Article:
The Sun rotates as it orbits the Milky Way’s center. Since the Sun isn’t a solid body, different parts of it rotate at different rates. At the equator, the Sun spins once every 25 days, while at the poles, it rotates once on its axis every 35 days.

Structure and Surface

All stars are basically a ball of gas, and this is also true in regards to our Sun. The Sun is made out of 91% hydrogen and 8.9% helium. By mass, the Sun is about 70% hydrogen and 27% helium.

This mass is held together by gravitational interaction, and this produces immense pressure and temperatures at the core. The core is the hottest part of the Sun, with temperatures being at around 27 million degrees Fahrenheit / 15 million degrees Celsius.

The energy produced at the core powers the Sun and produces heat and light. The surface of the Sun, the part we can see, is about 10,000 degrees Fahrenheit / 5,500 degrees Celsius. It is hot enough to boil diamonds or graphite.

The surface of the Sun is called the photosphere, and it is a 300 mi / 500 km-thick region, from which most of the Sun’s radiation escapes outward. It isn’t a solid region like the surfaces of planets, but merely the outer layer of the gassy star.

We see radiation from the photosphere as sunlight when it reaches Earth, about eight minutes after it leaves the Sun.

Fun Facts

  • If the Sun disappeared, we would only notice its absence after eight-minutes, since it takes eight minutes for sunlight to reach us.
  • The Sun’s visible surface sometimes has dark sunspots. These are areas of intense magnetic activity that can lead to solar explosions.
  • The Sun is actually white. We see it as yellow because of the Earth’s atmosphere. Many photos present the Sun as yellow, this is because we are very familiar with this color, however, from space, the Sun’s true color is white.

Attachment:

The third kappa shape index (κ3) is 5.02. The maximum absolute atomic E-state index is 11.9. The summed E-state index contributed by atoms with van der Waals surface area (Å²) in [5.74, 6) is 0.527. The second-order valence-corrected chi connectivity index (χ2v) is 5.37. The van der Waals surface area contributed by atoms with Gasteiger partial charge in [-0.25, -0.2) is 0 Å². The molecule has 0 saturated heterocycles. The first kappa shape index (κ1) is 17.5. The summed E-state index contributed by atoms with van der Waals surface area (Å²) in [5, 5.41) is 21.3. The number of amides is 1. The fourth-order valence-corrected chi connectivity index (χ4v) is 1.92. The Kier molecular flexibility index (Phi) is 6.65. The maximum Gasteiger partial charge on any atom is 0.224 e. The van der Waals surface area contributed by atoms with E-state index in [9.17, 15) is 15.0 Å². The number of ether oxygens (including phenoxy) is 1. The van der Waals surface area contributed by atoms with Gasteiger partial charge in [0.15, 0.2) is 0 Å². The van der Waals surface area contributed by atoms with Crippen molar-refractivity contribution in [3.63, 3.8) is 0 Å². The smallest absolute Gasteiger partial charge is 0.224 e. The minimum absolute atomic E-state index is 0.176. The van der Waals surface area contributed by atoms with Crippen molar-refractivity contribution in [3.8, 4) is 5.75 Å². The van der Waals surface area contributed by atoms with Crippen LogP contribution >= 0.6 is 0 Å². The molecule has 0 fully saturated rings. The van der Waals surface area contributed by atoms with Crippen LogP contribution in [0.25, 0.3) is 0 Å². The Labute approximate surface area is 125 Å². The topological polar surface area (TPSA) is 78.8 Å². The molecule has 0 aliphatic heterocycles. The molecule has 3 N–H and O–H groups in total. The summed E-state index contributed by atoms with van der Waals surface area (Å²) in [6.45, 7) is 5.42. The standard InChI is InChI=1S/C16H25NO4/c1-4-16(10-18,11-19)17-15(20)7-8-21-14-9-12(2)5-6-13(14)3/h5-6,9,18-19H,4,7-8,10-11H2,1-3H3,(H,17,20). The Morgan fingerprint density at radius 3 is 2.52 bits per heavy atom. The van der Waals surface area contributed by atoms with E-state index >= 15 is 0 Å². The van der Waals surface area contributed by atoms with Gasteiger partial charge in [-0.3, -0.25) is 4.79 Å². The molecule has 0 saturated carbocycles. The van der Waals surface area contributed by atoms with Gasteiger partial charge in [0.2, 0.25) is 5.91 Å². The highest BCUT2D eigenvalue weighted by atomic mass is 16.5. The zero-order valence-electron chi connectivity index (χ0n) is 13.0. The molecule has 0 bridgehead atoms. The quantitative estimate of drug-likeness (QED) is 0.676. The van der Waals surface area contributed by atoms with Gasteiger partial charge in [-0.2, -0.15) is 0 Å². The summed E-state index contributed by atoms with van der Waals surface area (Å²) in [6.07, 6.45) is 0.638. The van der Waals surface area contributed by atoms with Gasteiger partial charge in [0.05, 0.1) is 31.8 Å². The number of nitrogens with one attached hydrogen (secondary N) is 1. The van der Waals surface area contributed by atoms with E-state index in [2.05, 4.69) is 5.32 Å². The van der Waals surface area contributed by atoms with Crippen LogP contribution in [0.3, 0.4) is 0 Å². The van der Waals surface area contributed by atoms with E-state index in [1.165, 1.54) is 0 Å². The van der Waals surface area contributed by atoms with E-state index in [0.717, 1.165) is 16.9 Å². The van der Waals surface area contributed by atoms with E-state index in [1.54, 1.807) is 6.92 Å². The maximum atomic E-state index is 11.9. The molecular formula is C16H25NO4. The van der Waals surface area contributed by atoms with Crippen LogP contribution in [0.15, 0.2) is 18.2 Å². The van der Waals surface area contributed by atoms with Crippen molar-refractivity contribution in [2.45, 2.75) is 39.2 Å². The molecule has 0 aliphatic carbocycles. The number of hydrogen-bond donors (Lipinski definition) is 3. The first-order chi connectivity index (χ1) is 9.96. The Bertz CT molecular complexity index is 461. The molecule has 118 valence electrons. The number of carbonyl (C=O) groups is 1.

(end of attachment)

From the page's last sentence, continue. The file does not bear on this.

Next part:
• The energy created by the Sun’s core is nuclear fusion.
  • The Sun is almost a perfect sphere. There is only a 10 km difference in the Sun’s polar and equatorial diameters. This makes it the closest thing to a perfect sphere ever observed in nature.
  • The Sun rotates in the opposite direction to Earth, from west to east.
  • The atmosphere of the Sun is composed of three layers: the photosphere, the chromosphere, and the corona.
  • The Aurora Borealis and Australis are caused by the interaction of solar winds with Earth’s atmosphere. Solar winds are generated by the Sun, they are charged particles, and they occur when the Sun’s magnetic field extends into space.
  • Around 1,000 Jupiter-sized planets could fit inside the Sun. Jupiter is the largest planet in the Solar System, having more than 11 times the Earth’s diameter.

Trivia

The other name of the Sun

Our Sun doesn’t have an official scientific name, however, there is one other common name for it: Sol. This name originates from the ancient Roman god of the Sun, Sol. This alternate name is where we get the term “solar system”, which means the system of the Sun.

The Sun will consume Earth, and then it will become Earth-sized

When the Sun will exhaust its hydrogen supplies, it will start to burn its helium supplies. During this period, the Sun will expand and engulf Earth. At this stage, our Sun will become a red giant type of star.

After its red giant phase, the Sun will collapse. It will keep its enourmous mass with about the same volume as our planet. When this happens, the Sun will then become a white dwarf type of star.

Did you know?

  1. When the Sun will blast its dying light, it will destroy even the asteroid belt.
  2. The Sun’s surface area is around 11,990 times greater than that of Earth.
  3. The distance between the Earth and the Sun is called an Astronomical Unit – AU.
  4. The Sun travels at a speed of 136 mi / 220 km per second through space.
  5. The Sun is quite small in comparison to other stars. For example, UY Scuti – a red supergiant star, has a radius of around 1,700 times greater than that of our Sun.

Sources:

Image sources:

  1. https://solarsystem.nasa.gov/system/stellar_items/image_files/1_sun.jpg
  2. https://www.nasa.gov/images/content/513681main_AFGL490-43_946-710.jpg
  3. https://www.jpl.nasa.gov/edu/images/videos/inasnap_solarsystem.jpg
  4. https://www.nasa.gov/sites/default/files/thumbnails/image/watereventfeature20150407_main.jpg
  5. https://www.nasa.gov/images/content/161856main_hinode2_1385x1249.jpg
  6. https://www.nasa.gov/sites/default/files/images/462977main_sun_layers_full.jpg
  7. https://mythology.net/wp-content/uploads/2016/10/Sol-Indiges-380×240.jpg
  8. https://www.nasa.gov/sites/default/files/thumbnails/image/white_dwarf_disk_final.jpg